Pawn Sacrifice is a really good movie.
As a chess fan I could write a quibbling review on historical inaccuracies, but that’s not a fair way to judge a drama “based on a true story”. The good news is that many of the really dramatic things that actually happened in the lead-up to and during the 1972 world championship made it into the film and played a significant role in moving the plot forward. In particular, I applaud the film makers for depicting 29… Bxh2? (* see note) from game one and 11…Nh5!? from game three. They pulled these off without any substantial technical explanation as to why these moves caused a such stir. But, no such explanation was required, the reactions these particular moves created in observers was powerful enough.
I had only one near “what the hell” moment near the end. There was pre-round 6 hyperbole that such a round could pretty much decide the whole thing. You don’t have to be a chess player to understand that a score of 4 1/2 vs 3 1/2 after six rounds in an up to 24 round match isn’t insurmountable. At least this kind of hype was said by media talking heads and not by the player characters and/or their entourages.
But, after seeing it through, making round 6 the climax of the film was actually good story telling. To have dragged us through most of the subsequent rounds in some kind of silly fast-forward montage would have killed the dramatic tension every good climax requires. Towards this end, there is actually one historical cheat that I want to single out and praise. I won’t spoil this with specifics but an incredible turn of events that actually happened in a much later round was placed into round 5 and had the audience laughing out loud as it helped us chug forward to the dramatic ending.
Every good drama delivers an emotional roller coaster, and Pawn Sacrifice pulls it off even if you know the plot outcome. At the moment of triumph, I actually had to take a deep breath to avoid bursting into joy-tears. Only a few other film titles have done that, and the only one I’ll admit to here in public is one of my other geek favorites, Apollo 13.
I’m not sure how much credit the middle of the film deserves for building us to such a dramatic ending. Something about them middle felt a little slow. Were there too many scenes consisting of searches for listening bugs or freak outs over a door being knocked? It’s okay to have a thematic device that is repeated, but perhaps a few less repetitions were required. (or perhaps I shouldn’t have watched the trailer so many times!)
Remarkably these kinds of scenes were pulled off empathetically and we’re able to avoid the outcome of having pity for our protagonist freak show at a safe distance. I think as much credit is due to the cinematography and sound design as the acting for pulling this off.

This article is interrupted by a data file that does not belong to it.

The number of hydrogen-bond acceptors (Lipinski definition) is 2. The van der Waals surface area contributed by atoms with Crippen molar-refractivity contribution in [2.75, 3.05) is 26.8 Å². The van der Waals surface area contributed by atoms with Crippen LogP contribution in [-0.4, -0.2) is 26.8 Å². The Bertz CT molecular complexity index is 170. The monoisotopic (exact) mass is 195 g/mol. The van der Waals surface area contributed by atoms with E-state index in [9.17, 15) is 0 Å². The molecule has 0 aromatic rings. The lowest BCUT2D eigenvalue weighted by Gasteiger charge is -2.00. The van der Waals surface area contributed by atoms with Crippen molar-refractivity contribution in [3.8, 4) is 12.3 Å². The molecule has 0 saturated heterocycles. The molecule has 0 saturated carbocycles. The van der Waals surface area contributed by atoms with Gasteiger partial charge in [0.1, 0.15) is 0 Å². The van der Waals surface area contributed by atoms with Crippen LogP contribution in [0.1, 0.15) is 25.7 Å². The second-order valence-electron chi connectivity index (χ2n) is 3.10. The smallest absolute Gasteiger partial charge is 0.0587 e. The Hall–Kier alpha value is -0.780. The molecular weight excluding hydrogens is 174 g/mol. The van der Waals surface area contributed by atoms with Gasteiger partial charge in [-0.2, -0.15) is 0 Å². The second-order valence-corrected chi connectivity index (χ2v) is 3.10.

Early parts of the film covering Fischer’s youth could have been a little longer and less rushed if some of the things repeated in the middle took up less of the runtime. We are simply told by the Paul Marshall character that he’s a “poor kid from Brooklyn”. We could have been shown a little bit more of this deprivation and how in such an environment a kid could become obsessed with chess. The first scene of him as a bored and neglected child at a party of his mother’s communist friends was a good try in this direction, but ultimately a party, even one lacking opulence doesn’t scream “poverty!”. But, all credit due, this opening was a major success in establishing an origin story for his paranoia.
Another mind blowing Fischer youth fact that I hoped the audience absorbed was his mother moving out and leaving the apartment to him to live in on his own in his late teens. We are told this by another character, an empty (or emptying) apartment isn’t actually shown. I felt there was some risk that this significant life event didn’t sink in with being told vs shown.
Pardon the chess analogy, but these imperfections of the opening and mid-game are were not fatal. Overall they were quite well played. And I must end with additional emphasis that the end-game was sharp and decisive. Two thumbs up.
(* I won’t be crying in my cola tonight that the film truncated history by having Fischer resign game one immediately after 30 g3. See Yasser Seirawan’s recent lecture for some in-depth on the reality that Fischer played on through the adjournment and even still had drawing chances for awhile after this fateful and famous move.)